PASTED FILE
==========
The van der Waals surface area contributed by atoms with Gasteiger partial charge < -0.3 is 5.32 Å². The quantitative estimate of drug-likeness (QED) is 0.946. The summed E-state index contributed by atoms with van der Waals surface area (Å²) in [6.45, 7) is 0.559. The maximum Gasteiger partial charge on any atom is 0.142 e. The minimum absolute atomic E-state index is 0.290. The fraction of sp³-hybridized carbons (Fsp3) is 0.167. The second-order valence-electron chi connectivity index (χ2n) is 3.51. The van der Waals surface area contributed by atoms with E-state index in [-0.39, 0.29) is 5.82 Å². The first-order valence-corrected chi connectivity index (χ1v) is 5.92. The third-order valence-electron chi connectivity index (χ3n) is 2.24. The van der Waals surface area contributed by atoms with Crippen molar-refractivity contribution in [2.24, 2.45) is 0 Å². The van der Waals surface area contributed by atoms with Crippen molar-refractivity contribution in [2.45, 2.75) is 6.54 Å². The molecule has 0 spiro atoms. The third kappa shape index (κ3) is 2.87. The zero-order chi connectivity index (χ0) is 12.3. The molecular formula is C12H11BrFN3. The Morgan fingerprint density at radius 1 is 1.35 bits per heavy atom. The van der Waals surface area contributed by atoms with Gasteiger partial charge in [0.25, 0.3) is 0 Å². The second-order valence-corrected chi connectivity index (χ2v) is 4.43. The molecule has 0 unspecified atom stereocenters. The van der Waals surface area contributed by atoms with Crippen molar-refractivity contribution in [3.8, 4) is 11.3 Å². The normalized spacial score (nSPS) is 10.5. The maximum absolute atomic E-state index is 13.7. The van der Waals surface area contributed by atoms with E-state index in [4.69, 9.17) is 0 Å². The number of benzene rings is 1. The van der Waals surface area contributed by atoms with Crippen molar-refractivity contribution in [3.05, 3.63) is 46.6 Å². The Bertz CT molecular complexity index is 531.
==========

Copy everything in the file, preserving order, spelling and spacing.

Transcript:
The van der Waals surface area contributed by atoms with Gasteiger partial charge < -0.3 is 5.32 Å². The quantitative estimate of drug-likeness (QED) is 0.946. The summed E-state index contributed by atoms with van der Waals surface area (Å²) in [6.45, 7) is 0.559. The maximum Gasteiger partial charge on any atom is 0.142 e. The minimum absolute atomic E-state index is 0.290. The fraction of sp³-hybridized carbons (Fsp3) is 0.167. The second-order valence-electron chi connectivity index (χ2n) is 3.51. The van der Waals surface area contributed by atoms with E-state index in [-0.39, 0.29) is 5.82 Å². The first-order valence-corrected chi connectivity index (χ1v) is 5.92. The third-order valence-electron chi connectivity index (χ3n) is 2.24. The van der Waals surface area contributed by atoms with Crippen molar-refractivity contribution in [2.24, 2.45) is 0 Å². The van der Waals surface area contributed by atoms with Crippen molar-refractivity contribution in [2.45, 2.75) is 6.54 Å². The molecule has 0 spiro atoms. The third kappa shape index (κ3) is 2.87. The zero-order chi connectivity index (χ0) is 12.3. The molecular formula is C12H11BrFN3. The Morgan fingerprint density at radius 1 is 1.35 bits per heavy atom. The van der Waals surface area contributed by atoms with Gasteiger partial charge in [0.25, 0.3) is 0 Å². The second-order valence-corrected chi connectivity index (χ2v) is 4.43. The molecule has 0 unspecified atom stereocenters. The van der Waals surface area contributed by atoms with Crippen molar-refractivity contribution in [3.8, 4) is 11.3 Å². The normalized spacial score (nSPS) is 10.5. The maximum absolute atomic E-state index is 13.7. The van der Waals surface area contributed by atoms with E-state index in [4.69, 9.17) is 0 Å². The number of benzene rings is 1. The van der Waals surface area contributed by atoms with Crippen molar-refractivity contribution in [3.05, 3.63) is 46.6 Å². The Bertz CT molecular complexity index is 531.